Social Anxiety  

What is Social Anxiety?

Social Anxiety is one of the more common anxiety disorders that is characterised by an excessive and often unreasonable fear of negative evaluation, criticism and judgement from others and a fear of embarrassment or humiliation in public.  It is more than general shyness, is often associated with anticipatory anxiety and tends to begin in childhood or adolescence, although it can be triggered in adulthood. It is thought that social anxiety affects around 1 in 10 people at some point in their lives.

Effects and Symptoms Social Anxiety

Social anxiety can affect anyone, can impact on our ability to cope and function in everyday activities, relationships, work, and social activities and can reduce our happiness and overall quality of life

For children and adolescents, social anxiety can affect their self-esteem and confidence at school. They may struggle with doing class presentations, talking on assembly or in class, asking a teacher for help with schoolwork, joining in on activities, making friends, talking in a group, expressing an opinion or speaking up for themselves, drawing attention to themselves, and shyness in general social situations.  A child with social anxiety may refuse to go to school, try new hobbies or sports or go to parties and sleepovers with friends. In addition to feeling highly anxious, a young person’s thinking can also be affected, where the threat or danger they are concerned about appears to them to be much bigger than it actually is. A young person can then become more tense and worried when they think about this situation that makes them feel anxious. Children and adolescents with anxiety may develop their own coping strategies to try to manage situations that make them feel anxious. This is not usually helpful as it results in them trying to avoid the situation or having a parent, older sibling or another adult step in and resolve it for them. Avoiding a situation makes it more likely that the young person will learn to feel anxious about that situation and be unable to manage it next time around. This also makes it more difficult for the young person to cope when stressful situations arise at home, with friends, school, or in social situations.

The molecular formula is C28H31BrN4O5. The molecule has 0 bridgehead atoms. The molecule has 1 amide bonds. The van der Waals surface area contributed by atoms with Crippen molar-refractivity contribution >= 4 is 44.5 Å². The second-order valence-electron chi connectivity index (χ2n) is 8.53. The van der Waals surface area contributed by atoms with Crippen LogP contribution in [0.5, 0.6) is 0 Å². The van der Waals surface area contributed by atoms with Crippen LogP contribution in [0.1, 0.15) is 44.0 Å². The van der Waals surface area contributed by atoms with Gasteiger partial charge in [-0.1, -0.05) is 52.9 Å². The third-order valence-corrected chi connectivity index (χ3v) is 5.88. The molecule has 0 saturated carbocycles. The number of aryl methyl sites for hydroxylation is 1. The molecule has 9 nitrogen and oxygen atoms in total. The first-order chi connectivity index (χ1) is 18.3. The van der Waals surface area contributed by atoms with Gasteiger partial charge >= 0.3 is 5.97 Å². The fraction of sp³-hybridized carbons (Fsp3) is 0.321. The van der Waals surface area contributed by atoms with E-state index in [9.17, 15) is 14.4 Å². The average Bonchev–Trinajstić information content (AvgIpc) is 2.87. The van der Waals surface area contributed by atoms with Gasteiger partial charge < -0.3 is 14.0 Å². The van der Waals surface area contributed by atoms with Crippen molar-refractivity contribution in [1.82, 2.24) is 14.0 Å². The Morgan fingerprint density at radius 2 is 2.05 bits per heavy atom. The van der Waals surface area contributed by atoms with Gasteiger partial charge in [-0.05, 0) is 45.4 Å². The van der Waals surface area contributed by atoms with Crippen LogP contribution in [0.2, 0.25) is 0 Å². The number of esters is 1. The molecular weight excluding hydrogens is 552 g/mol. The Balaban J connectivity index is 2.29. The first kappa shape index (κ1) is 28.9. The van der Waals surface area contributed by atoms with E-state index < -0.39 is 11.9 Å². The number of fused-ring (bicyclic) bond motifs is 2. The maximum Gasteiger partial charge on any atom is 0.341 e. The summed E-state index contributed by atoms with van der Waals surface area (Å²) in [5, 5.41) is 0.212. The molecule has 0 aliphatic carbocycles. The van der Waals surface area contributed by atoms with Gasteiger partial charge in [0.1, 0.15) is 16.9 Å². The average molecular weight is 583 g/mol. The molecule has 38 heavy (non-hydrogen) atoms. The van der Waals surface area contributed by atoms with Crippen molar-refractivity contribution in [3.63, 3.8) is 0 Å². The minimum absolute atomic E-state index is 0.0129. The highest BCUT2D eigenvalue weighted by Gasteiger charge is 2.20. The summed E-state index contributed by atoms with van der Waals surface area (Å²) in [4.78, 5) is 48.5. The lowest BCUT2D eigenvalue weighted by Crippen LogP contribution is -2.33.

Social anxiety can affect adults in similar ways. Common situations that are significantly difficult for adults with social anxiety include going to tafe or university, catching public transport, public speaking, working in group activities at work or university, concern about how they may appear to others, making mistakes and answering questions incorrectly, standing in queues, making requests, taking a faulty or damaged item back to a store, writing or completing forms around others, making phone calls, using public toilets, being the centre of attention, meeting new people, performing around others and dealing with authority figures or difficult people. Social anxiety in the work place may mean that people hold back, have difficulty with assertiveness and managing conflict and avoid trying new things or challenges due to a fear of making mistakes, not achieving, being ridiculed or embarrassing themselves. An adult with social anxiety can also have significant difficulty with dating and forming or maintaining relationships due to a fear of embarrassment or humiliation, perception that others may not like them or think bad of them, and feeling awkward and inferior. Adults affected by social anxiety experience marked psychological and physical anxiety which results in marked avoidance of the feared social situations, work and relationships and can often lead to social isolation. Adults affected by social anxiety may also use alcohol or drugs to numb, escape or avoid their distress rather than confront it.

What treatment is available to me?

If this is you or someone you know, there is help available and with the right treatment program individually tailored to your individual situation and lifestyle, can be effective in reducing anxiety associated with social situations.

Gold standard interventions such as Cognitive Behaviour Therapy which incorporates cognitive challenging, behavioural experiments and Exposure Therapy, can be collaboratively tailored to the individual to improve functioning through effectively targeting the factors that contribute to Social Anxiety.

If you require additional information, please call our office on 07 3256 6320. Our mental health focused reception staff will be only too happy to assist you with your enquiry about our service and can suggest the most suitable Psychologist for your concern.

Ways We Can Help

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Psychologists who work in this service

Lindy Devenish
Lindy Devenish
Psychologist
Lea Ser
Lea Ser
Psychologist
Joshua T King
Joshua T King
Clinical Psychologist Registrar
Emma Jephcott
Emma Jephcott
Clinical Psychologist Registrar
Dr Elizabeth Blackwood
Dr Elizabeth Blackwood
Psychologist
Brittany Safonoff
Brittany Safonoff
Neurofeedback Technician/ Psychology Assistant
Kristie Clarke
Kristie Clarke
Senior Clinical Psychologist
Tim Jauncey
Tim Jauncey
Senior Clinical Psychologist
Jasmin Singh
Jasmin Singh
Counselling Endorsed Psychologist
Dr Alessia Coelho
Dr Alessia Coelho
Counselling Endorsed Psychologist